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The pilot of the Galilean lake,
Two maffy keys he bore of metals twain,
(The golden opes, the iron fhuts amain)
He fhook his miter'd locks, and ftern befpake,
Creep, and intrude, and climb into the fold?
And shove away the worthy bidden guest;
Befides what the grim wolf with privy paw
Throw hither all your quaint enamel'd eyes,
That on the green turf fuck the honied showers, 140
The white pink, and the panfy freakt with jet,
The mufk-rofe, and the well-attir'd woodbine,
And daffadillies fill their cups with tears,
To ftrow the laureat herfe where Lycid lies.
For fo to interpose a little ease,
Let our frail thoughts dally with false surmife.
Ay me! Whilft thee the shores, and founding feas
Weep no more, woful Shepherds, weep no more, 165 For Lycidas your forrow is not dead,
Sunk though he be beneath the watery floor;
So finks the day-ftar in the ocean bed,
And yet anon repairs his drooping head,
And tricks his beams, and with new spangled ore 170 Flames in the forehead of the morning sky:
So Lycidas funk low, but mounted high,
Through the dear might of him that walk'd the waves,
Where other groves and other streams along,
With nectar pure his oozy locks he laves,
That fing, and finging in their glory move,
Thus fang the uncouth swain to th' oaks and rills, While the still morn went out with fandals gray, He touch'd the tender ftops of various quills, With eager thought warbling his Doric lay: And now the fun had stretch'd out all the hills, And now was dropt into the western bay; At last he rofe, and twitch'd his mantle blue: To-morrow to fresh woods, and pastures new.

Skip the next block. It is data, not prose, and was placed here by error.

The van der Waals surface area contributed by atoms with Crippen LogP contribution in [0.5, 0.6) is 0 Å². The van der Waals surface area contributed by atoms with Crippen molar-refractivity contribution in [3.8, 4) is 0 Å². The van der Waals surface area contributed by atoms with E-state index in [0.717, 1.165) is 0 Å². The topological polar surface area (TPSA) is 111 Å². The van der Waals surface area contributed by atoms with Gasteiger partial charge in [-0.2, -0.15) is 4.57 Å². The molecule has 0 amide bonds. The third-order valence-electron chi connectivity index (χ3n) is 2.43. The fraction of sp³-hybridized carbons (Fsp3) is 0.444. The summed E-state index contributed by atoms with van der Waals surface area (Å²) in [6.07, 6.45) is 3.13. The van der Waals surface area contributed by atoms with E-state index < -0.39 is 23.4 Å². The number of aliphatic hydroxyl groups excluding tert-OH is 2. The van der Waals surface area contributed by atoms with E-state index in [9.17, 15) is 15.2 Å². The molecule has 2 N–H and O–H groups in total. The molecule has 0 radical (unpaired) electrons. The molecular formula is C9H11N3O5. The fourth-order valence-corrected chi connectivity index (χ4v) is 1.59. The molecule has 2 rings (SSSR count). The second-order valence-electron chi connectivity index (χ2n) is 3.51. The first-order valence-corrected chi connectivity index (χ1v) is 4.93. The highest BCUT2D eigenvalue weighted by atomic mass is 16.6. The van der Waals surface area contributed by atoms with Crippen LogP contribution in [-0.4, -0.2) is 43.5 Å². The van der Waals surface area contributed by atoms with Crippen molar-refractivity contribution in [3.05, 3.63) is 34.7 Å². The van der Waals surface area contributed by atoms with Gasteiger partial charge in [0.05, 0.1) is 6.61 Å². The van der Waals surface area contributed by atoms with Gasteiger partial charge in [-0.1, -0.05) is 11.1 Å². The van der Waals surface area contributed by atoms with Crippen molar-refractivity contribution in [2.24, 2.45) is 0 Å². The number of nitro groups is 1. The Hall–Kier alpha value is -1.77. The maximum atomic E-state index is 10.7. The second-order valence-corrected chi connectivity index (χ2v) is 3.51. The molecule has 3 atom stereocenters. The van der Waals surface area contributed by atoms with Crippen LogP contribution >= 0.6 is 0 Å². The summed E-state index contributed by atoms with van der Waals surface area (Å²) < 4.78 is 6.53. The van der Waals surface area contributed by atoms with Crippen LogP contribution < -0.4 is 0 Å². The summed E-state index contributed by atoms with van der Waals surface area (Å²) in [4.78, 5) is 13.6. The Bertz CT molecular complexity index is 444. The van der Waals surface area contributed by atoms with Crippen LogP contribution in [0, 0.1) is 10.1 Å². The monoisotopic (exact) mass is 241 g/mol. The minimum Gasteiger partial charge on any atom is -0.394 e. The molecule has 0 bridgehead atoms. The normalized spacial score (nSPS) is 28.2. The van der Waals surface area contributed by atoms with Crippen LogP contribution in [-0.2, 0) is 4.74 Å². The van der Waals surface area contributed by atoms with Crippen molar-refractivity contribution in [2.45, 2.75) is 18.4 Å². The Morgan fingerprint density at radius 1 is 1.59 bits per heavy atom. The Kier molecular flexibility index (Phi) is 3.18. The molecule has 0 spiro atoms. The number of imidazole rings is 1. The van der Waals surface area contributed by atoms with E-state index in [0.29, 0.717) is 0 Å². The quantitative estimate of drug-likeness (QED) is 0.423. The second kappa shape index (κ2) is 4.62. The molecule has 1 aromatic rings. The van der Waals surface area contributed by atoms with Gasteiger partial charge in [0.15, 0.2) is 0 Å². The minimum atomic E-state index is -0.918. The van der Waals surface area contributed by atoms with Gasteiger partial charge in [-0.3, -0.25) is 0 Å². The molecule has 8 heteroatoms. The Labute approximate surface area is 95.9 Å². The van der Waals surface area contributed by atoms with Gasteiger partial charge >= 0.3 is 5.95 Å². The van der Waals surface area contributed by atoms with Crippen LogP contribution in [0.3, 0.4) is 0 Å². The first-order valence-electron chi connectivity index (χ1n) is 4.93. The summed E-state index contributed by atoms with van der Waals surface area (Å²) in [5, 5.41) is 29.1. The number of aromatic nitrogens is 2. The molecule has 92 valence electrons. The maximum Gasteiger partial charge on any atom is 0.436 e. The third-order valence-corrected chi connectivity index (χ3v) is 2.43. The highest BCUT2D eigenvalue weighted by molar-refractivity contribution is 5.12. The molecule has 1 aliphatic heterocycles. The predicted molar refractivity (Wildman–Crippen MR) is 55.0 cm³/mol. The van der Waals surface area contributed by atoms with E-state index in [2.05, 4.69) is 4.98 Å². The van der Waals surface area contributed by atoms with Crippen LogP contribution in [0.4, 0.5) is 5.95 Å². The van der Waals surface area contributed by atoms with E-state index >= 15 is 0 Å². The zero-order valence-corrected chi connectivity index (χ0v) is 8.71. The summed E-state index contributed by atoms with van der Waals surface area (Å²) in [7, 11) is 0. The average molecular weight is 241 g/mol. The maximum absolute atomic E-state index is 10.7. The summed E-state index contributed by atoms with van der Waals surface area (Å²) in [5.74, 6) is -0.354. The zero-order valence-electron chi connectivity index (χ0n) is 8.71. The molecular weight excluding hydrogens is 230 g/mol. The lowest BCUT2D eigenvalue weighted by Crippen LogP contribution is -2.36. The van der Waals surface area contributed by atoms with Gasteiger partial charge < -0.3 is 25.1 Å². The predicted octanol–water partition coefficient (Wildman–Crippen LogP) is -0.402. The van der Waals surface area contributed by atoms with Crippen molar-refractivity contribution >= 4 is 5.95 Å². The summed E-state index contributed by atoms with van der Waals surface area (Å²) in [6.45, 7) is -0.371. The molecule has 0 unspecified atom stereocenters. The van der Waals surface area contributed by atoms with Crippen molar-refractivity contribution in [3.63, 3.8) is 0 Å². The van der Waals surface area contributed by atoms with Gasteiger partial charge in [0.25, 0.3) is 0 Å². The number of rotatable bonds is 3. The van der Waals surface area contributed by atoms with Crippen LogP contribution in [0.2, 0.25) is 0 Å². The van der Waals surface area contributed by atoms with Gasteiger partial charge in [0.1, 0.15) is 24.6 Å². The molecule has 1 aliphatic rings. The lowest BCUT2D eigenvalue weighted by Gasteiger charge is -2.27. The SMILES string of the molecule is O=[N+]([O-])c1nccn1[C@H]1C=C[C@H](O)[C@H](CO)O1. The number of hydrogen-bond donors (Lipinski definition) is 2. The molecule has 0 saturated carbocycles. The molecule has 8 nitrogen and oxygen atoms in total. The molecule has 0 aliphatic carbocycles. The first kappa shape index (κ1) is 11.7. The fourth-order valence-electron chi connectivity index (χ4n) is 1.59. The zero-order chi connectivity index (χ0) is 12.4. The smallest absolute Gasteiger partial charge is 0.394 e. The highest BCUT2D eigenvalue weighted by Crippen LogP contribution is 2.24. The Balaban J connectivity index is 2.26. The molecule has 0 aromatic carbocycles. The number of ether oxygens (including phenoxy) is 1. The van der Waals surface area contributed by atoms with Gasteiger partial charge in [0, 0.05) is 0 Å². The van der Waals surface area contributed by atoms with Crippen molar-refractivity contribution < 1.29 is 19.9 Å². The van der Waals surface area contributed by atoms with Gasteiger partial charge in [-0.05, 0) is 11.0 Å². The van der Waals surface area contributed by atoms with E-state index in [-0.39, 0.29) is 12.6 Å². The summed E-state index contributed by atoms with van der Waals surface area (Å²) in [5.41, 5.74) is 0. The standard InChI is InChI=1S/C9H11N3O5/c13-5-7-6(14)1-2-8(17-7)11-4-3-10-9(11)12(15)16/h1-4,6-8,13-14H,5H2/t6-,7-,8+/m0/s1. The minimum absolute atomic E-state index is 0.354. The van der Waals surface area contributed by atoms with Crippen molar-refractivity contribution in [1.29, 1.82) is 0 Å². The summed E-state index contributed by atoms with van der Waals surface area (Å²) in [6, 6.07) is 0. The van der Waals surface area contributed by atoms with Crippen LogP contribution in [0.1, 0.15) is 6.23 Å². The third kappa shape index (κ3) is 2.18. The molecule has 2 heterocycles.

The Fifth ODE* of HORACE, Lib. I.
"Quis multa gracilis te puer in rofa,”
Rendered almoft word for word without rhyme, according to the Latin measure, as near as the language will permit.
HAT flender youth bedew'd with liquid odors
Courts thee on roses in fome pleasant cave,
In wreaths thy golden hair,
Plain in thy neatness? O how oft shall he
On faith and changed Gods complain, and feas
Who now enjoys thee credulous, all gold,
Who always vacant always amiable
Hopes thee, of flattering gales
Unmindful? Hapless they
To whom thou untry'd seem'ft fair. Me in my
My dank and dropping weeds
To the ftern God of fea.
* First added in the edition of 1673.
Ad PYRRHAM. ODE V.
Horatius ex Pyrrhæ illecebris tanquam è naufragio enataverat, cujus amore irretitos, affirmat effe miferos.
UIS multa gracilis te puer in rofa
Cui flavam religas comam
Nigris æquora ventis
Qui nunc te fruitur credulus aurea,
Qui femper vacuam femper amabilem
Fallacis Miferi quibus